Veganary is upon us

Veganary is upon us

Jaclyn Krizanic

January 21, 2020


The new year of 2020 is upon us and so is Veganary. The month of January has never been described in this way before. Everyone is used to it being called “dry January” where you take a month off from alcohol consumption. But now, January is looking healthier and more challenging than ever before. 

For those unfamiliar with the term veganism, this entails the exclusion of all animal products and animal by-products from one’s diet and lifestyle; everything from meat to eggs to milk and even those leather Gucci and Louis Vuitton belts that everyone seems to be wearing out nowadays. This also includes hair, body and makeup products that include traces of dairy or were tested on animals. Were you aware that some shampoo companies include egg white and even goat milk in their hair or soap products? It can be alarming, if you don’t check,what is actually being put in and on our bodies. 

What is this new trend and where did it come from? Well, veganism has been evolving from the abuse of animals in slaughter houses and animal testing. The trend of Veganary has come from the United Kingdom. This is an annual practice that occurs each January. The way that this has become a new trend in america is because of Shani Zukerman and Natan Saffe, a couple who have been promoting the vegan lifestyle throughout their travels and online on their website The Veganary. Since then, more interest has grown online and on social media where influencers have started to complete this challenge and get their followers to also participate.

From big name franchises to local businesses, there is now inclusion of vegan options, meals, and replacements on menus to make a dish vegan by request. It’s no surprise that this movement, with the help of big media influencers, is beginning to take a toll on sale consumptions within fast food chains. When there is a higher demand for a focus on a plant-based diet, even sales competition within the fast food market want to hop onto the trend. Burger King decided to introduce the Impossible Whopper that is made from plants and has no meat. Discussions are taking place within McDonald’s and even KFC after the success of this new addition to Burger King’s menu. Who knew plants could start to shake up conversations around the world?

News sources such as Forbes and Today have taken on stories about social media’s new trend: Veganary. Vegan diets have been discussed in past times as a selective lifestyle. Plant based diets are now replacing unhealthy eating, and being remixed as a normalized idea of eating healthy. They are also becoming something to create discussion on social media during January. According to a plant based vegan lifestyle, there are no portions too big when it comes to the consumption of fruits and vegetables. Eating as much fruit and vegetables as the next person doesn’t seem so bad after all. Although, there is a misconception that just because something is vegan, that automatically means that it’s healthy. Clearly, eating oreos, which are vegan, all day would not bring any benefits to one’s health. There needs to be a clear understanding that eating too many carbs or fast food that promotes vegan meals could hurt more than help.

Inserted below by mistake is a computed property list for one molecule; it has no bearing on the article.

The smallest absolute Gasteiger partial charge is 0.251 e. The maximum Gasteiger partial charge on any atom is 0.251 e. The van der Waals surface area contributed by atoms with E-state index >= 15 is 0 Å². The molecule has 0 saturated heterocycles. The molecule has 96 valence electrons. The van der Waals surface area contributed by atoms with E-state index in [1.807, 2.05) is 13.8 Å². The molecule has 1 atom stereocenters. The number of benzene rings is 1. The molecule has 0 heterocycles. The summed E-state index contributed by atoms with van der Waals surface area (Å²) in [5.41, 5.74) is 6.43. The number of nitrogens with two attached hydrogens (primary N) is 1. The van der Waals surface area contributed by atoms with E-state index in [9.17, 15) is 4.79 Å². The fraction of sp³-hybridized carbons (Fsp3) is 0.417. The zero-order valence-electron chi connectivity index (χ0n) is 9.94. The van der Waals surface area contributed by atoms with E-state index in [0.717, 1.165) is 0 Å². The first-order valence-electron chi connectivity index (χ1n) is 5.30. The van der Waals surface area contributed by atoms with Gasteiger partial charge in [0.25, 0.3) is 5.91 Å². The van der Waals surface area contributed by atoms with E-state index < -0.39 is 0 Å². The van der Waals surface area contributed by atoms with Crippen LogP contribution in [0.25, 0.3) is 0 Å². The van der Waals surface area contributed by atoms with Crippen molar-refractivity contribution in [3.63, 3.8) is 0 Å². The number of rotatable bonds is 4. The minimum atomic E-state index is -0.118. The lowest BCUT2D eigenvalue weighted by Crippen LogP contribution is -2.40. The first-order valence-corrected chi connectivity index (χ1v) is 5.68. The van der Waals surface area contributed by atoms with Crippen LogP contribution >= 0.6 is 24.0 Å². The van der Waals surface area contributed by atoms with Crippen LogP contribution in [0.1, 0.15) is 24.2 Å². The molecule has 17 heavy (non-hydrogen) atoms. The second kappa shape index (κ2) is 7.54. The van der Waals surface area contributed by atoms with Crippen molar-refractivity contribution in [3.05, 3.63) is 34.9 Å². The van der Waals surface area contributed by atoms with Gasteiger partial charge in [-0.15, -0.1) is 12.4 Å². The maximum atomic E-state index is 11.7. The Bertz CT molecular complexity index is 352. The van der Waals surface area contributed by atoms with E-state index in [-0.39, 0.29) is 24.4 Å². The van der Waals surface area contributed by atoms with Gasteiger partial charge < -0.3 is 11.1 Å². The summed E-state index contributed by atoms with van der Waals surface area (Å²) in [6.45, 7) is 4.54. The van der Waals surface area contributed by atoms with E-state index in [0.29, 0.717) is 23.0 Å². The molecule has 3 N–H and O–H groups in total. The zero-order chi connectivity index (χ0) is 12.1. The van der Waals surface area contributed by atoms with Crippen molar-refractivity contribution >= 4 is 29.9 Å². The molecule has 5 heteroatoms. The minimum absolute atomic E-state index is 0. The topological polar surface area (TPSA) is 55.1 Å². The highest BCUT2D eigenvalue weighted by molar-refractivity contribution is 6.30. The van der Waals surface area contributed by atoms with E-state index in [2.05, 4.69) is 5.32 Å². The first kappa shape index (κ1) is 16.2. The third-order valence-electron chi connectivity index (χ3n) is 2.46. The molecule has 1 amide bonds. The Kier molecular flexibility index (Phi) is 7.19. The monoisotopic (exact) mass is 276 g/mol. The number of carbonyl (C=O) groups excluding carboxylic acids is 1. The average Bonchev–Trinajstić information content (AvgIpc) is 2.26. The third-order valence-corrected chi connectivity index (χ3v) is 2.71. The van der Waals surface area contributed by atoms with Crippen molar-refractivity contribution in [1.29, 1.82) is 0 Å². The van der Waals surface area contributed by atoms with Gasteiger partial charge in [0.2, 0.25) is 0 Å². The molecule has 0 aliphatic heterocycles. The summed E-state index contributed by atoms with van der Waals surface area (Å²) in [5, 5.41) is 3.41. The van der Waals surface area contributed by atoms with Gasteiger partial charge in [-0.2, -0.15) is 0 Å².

Veganary has become a trend. From across the globe back to America, the discussion of going vegan is up for debate. Especially implementing this lifestyle in just a month. Although this has been the first year that Veganary is promoted within the U.S., Forbes writes, “Meanwhile, Veganary announced on Instagram that it had signed up 350,000 people to participate, a new record.” But, with the help of influences from other vegans this one-month trend has made it possible for veganism to become a permanent lifestyle to live. Within this Instagram statistic, there are even celebrities taking part.

The goal of going vegan for a month is for people to try it out and continue past the timeline designation. Today writes about the multiple perspectives on going vegan for a month from nutritionists. It seems that not having preparation for this month of January makes it “not a realistic goal for most people,” said NBC News Health and Nutrition Editor Madelyn Fernstrom. Although this challenge is not turning away the growing community of this new trend. The rising popularity of successful vegan transition stories from people who exclaim on never giving up meat has specialists diving deeper. Besides the obvious health and environmental benefits, why the sudden change? It seems like veganism’s recent prevalence on social media sites such as Instagram, Twitter, and YouTube has helped create this growing curiosity about a vegan life choice and Veganary especially.

The #Veganary hashtag is designed for people who are partaking in this challenge to share their daily updates throughout the month. Things such as recipes or helpful words or encouragement are being spread. #Veganary is more than just a challenge to try a vegan diet: it’s creating and linking communities to spread positivity around trying to complete a goal together. I myself am excited to see this new trend beginning due to my own experience as a vegan. Living with knowing the impact I make on myself and the food industry makes it all worthwhile. Check out what the discussion is about and maybe even consider giving it a try!


Jaclyn Krizanic is a junior studying Professional Writing and minoring in Graphic Design. Jaclyn plans to apply her knowledge and skill sets she has gained from her major into her current, future and professional work. Jaclyn loves to write poetry and inspires to publish a book of poems and short stories upon her graduation.